Blanchard, Samuel Laman (DNB00)
BLANCHARD, SAMUEL LAMAN, commonly known as Laman Blanchard (1804–1845), author, born at Great Yarmouth on 15 May 1804, was the only son of Samuel Blanchard, by his wife Mary Laman, the widow of a Mr. Cowell. His father settled in Southwark in 1840 as a painter and glazier, and in 1809 young Blanchard entered St. Olave's School, where he made rapid progress. His parents declined the offer of the school trustees to send him to a university, and he became clerk to Mr. Charles Pearson, a proctor of Doctors' Commons. His tastes from an early period were literary, and the occupation proved distasteful to him. He made the acquaintance of Douglas Jerrold, then a youth of about his own age, and through Jerrold of Buckstone, the actor. After abandoning a notion of going to fight under Lord Byron in Greece, Blanchard resolved to devote himself to the stage. He contributed dramatic sketches, after Barry Cornwall's example, to a paper called the 'Drama,' and joined for a very short time a travelling troop of actors formed by the manager of the Margate theatre. Subsequently he became a proofreader in the printing office of Messrs. Bayliss, of Fleet Street, and contributed prose and verse to the 'Monthly Magazine.' In 1823 he married Miss Ann Gates. In 1827, through the influence of N. A. Vigors, M.P. for Carlow, a relation of his wife, he was appointed secretary to the Zoological Society. He held the post for three years, and in that interval largely increased his literary acquaintance and influence. In 1828 William Harrison Ainsworth, then a publisher in Old Bond Street, published for him his 'Lyric Offerings,' a collection of verse, which he dedicated to Charles Lamb. The volume was highly praised by Lamb and Allan Cunningham. In 1831 Blanchard became acting editor of the 'Monthly Magazine' under Dr. Croly, and during the next year he began to edit the 'True Sun,' a daily: liberal paper. But the 'True Sun' failed in 1836, and Blanchard was appointed editor of the 'Constitutional,' an advanced liberal organ, which soon died. During 1837 Blanchard edited the 'Court Journal,' and from 1837 to 1839 he edited the 'Courier,' a liberal evening newspaper, which under his management proved of service to his party. He retired from the paper in 1839 in consequence of a change in its proprietorship and politics, and a vain attempt was made by Sir Edward Bulwer and other friends to obtain for Blanchard a government clerkship or the editorship of the 'London Gazette.' From 1841 till his death he was closely connected with the 'Examiner.' In 1842 he edited a monthly magazine called 'George Cruikshank's Omnibus,' to which he contributed several poems. In February 1844 Mrs. Blanchard was seized with paralysis, and, after a painful illness, died on 15 Dec. following. Blanchard's health, long weakened by his uninterrupted journalistic work, gave way under the shock, and he died by his own hand in a fit of delirium on 15 Feb. 1845. He left three children, his eldest son being Sidney Laman Blanchard.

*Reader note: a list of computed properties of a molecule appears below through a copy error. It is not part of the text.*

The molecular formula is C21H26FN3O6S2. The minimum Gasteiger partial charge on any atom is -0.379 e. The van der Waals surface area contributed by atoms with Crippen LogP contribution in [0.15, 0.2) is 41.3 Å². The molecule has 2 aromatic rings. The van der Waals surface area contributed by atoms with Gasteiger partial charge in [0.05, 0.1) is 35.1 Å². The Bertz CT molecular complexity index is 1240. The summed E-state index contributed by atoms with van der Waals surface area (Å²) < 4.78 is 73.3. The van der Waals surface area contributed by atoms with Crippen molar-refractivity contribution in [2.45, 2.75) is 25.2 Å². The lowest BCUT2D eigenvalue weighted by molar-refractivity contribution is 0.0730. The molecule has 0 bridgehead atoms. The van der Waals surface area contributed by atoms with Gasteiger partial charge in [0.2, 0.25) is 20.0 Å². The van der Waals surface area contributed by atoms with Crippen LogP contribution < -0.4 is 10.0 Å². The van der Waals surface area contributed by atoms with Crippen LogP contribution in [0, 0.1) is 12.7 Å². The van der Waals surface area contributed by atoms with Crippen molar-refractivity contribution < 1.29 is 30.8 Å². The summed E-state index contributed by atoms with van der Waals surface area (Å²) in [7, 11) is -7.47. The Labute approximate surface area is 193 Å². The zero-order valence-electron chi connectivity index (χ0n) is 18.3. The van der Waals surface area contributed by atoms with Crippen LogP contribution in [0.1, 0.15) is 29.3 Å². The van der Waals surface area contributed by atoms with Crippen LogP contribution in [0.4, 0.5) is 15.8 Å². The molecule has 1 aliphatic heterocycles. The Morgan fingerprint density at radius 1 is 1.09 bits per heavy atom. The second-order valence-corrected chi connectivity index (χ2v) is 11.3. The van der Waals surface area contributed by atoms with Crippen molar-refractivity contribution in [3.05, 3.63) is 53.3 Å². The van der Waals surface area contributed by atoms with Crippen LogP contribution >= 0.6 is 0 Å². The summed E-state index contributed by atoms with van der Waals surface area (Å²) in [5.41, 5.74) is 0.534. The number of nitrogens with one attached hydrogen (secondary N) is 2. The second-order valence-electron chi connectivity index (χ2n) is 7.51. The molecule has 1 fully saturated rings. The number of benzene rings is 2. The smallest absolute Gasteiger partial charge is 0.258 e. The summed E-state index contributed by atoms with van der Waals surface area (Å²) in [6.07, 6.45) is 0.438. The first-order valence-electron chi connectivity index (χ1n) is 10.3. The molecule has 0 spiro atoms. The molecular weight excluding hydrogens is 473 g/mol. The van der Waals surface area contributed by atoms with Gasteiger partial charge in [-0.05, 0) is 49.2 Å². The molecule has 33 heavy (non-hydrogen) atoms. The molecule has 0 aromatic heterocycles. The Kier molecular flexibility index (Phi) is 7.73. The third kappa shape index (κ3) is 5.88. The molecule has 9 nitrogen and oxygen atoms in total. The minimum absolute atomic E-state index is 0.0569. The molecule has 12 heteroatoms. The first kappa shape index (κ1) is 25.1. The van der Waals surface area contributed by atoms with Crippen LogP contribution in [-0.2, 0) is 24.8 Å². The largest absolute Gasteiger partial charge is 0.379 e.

Blanchard's personal character was singularly attractive, and his friends were very numerous. Douglas Jerrold, J. B. Buckstone, E. Chatfield, and John Ogden he came to know in very early life, and in later years he was on terms of intimacy with Serjeant Talfourd, Charles Dickens, Leigh Hunt, John Forster, B. W. Procter, Robert Browning, George Cruikshank, and W. C. Macready. In 1831 he directed, at the father's request, the arrangements for the funeral of William Godwin's only son, who died of cholera. He was the firm friend of L. E. L.[andon] throughout her literary life, and published her 'Life and Literary Remains' in 1841. With William Harrison Ainsworth, the novelist, he was long in intimate relations, and he contributed a laudatory memoir of Ainsworth to the 'Mirror' in 1842, which has been frequently reprinted as a preface to Ainsworth's collected works. In 1832 he made the acquaintance of Sir Edward Bulwer Lytton, who had reviewed his 'Lyric Offerings' very favourably in the 'New Monthly Magazine,' and the friendship lasted till Blanchard's death.
Blanchard was in his own day a very popular writer of light literature, but he wrote nothing of lasting merit. His 'Sonnets' and his 'Lyric Offerings' show the influence of Wordsworth, but are commonplace in sentiment and versification. His vert de société run easily, but are less readable now than those of many of his contemporaries. His prose essays take an invariably cheerful view of life, but they are not to be classed in the same category as the 'Essays of Elia,' which Blanchard clearly took as his model, Bulwer-Lytton warned Blanchard in early life that 'periodical writing is the grave of true genius,' and Blanchard's literary career proves the wisdom of the warning.
Bulwer-Lytton collected many of Blanchard's prose essays in 1846 under the title of 'Sketches of Life' (3 vols.) His poetical works were collected in 1876 by Blanchard Jerrold. The former work contains a portrait after a drawing by Maclise, and wood engravings by George Cruikshank, Kenny Meadows, and Frank Stone. The latter contains a portrait from a miniature by Louisa Stuart Costello. A series of amusing essays by Blanchard entitled 'Corporation Characters,' illustrated by Kenny Meadows, was published in 1855.
[Bulwer-Lytton contributed a memoir of Blanchard to his edition of the 'Sketches from Life,' 1846, which embodies some interesting reminiscences by J. B. Buckstone. Blanchard Jerrold wrote a memoir in the Poetical Works, 1876, and printed a series of interesting letters from many well-known literary men to Blanchard. Thackeray contributed an article on Blanchard to Fraser's Magazine, March 1846, which is reprinted in vol. xxv. of the Standard edition of Thackeray's Works, pp. 103-19.]